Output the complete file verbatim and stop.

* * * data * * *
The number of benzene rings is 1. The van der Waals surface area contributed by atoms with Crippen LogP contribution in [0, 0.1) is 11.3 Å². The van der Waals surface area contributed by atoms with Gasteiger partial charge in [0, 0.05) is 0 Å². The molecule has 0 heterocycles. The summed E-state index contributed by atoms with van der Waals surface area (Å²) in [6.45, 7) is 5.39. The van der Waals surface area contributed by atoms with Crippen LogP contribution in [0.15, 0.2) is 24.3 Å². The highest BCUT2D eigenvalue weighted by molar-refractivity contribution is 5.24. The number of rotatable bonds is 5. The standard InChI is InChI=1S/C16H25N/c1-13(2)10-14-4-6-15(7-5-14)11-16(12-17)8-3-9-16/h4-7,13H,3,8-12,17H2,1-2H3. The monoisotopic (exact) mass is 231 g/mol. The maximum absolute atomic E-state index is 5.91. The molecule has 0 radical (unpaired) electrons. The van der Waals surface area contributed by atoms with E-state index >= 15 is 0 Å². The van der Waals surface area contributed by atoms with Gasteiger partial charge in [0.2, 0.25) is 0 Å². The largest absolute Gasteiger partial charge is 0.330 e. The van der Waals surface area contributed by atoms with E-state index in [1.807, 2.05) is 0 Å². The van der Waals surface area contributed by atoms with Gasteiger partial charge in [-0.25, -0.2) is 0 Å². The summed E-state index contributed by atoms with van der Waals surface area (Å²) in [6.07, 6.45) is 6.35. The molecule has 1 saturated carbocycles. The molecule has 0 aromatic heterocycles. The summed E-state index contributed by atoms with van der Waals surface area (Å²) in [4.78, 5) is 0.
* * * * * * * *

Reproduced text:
The number of benzene rings is 1. The van der Waals surface area contributed by atoms with Crippen LogP contribution in [0, 0.1) is 11.3 Å². The van der Waals surface area contributed by atoms with Gasteiger partial charge in [0, 0.05) is 0 Å². The molecule has 0 heterocycles. The summed E-state index contributed by atoms with van der Waals surface area (Å²) in [6.45, 7) is 5.39. The van der Waals surface area contributed by atoms with Crippen LogP contribution in [0.15, 0.2) is 24.3 Å². The highest BCUT2D eigenvalue weighted by molar-refractivity contribution is 5.24. The number of rotatable bonds is 5. The standard InChI is InChI=1S/C16H25N/c1-13(2)10-14-4-6-15(7-5-14)11-16(12-17)8-3-9-16/h4-7,13H,3,8-12,17H2,1-2H3. The monoisotopic (exact) mass is 231 g/mol. The maximum absolute atomic E-state index is 5.91. The molecule has 0 radical (unpaired) electrons. The van der Waals surface area contributed by atoms with E-state index >= 15 is 0 Å². The van der Waals surface area contributed by atoms with Gasteiger partial charge in [0.2, 0.25) is 0 Å². The largest absolute Gasteiger partial charge is 0.330 e. The van der Waals surface area contributed by atoms with E-state index in [1.807, 2.05) is 0 Å². The van der Waals surface area contributed by atoms with Gasteiger partial charge in [-0.25, -0.2) is 0 Å². The summed E-state index contributed by atoms with van der Waals surface area (Å²) in [6.07, 6.45) is 6.35. The molecule has 1 saturated carbocycles. The molecule has 0 aromatic heterocycles. The summed E-state index contributed by atoms with van der Waals surface area (Å²) in [4.78, 5) is 0.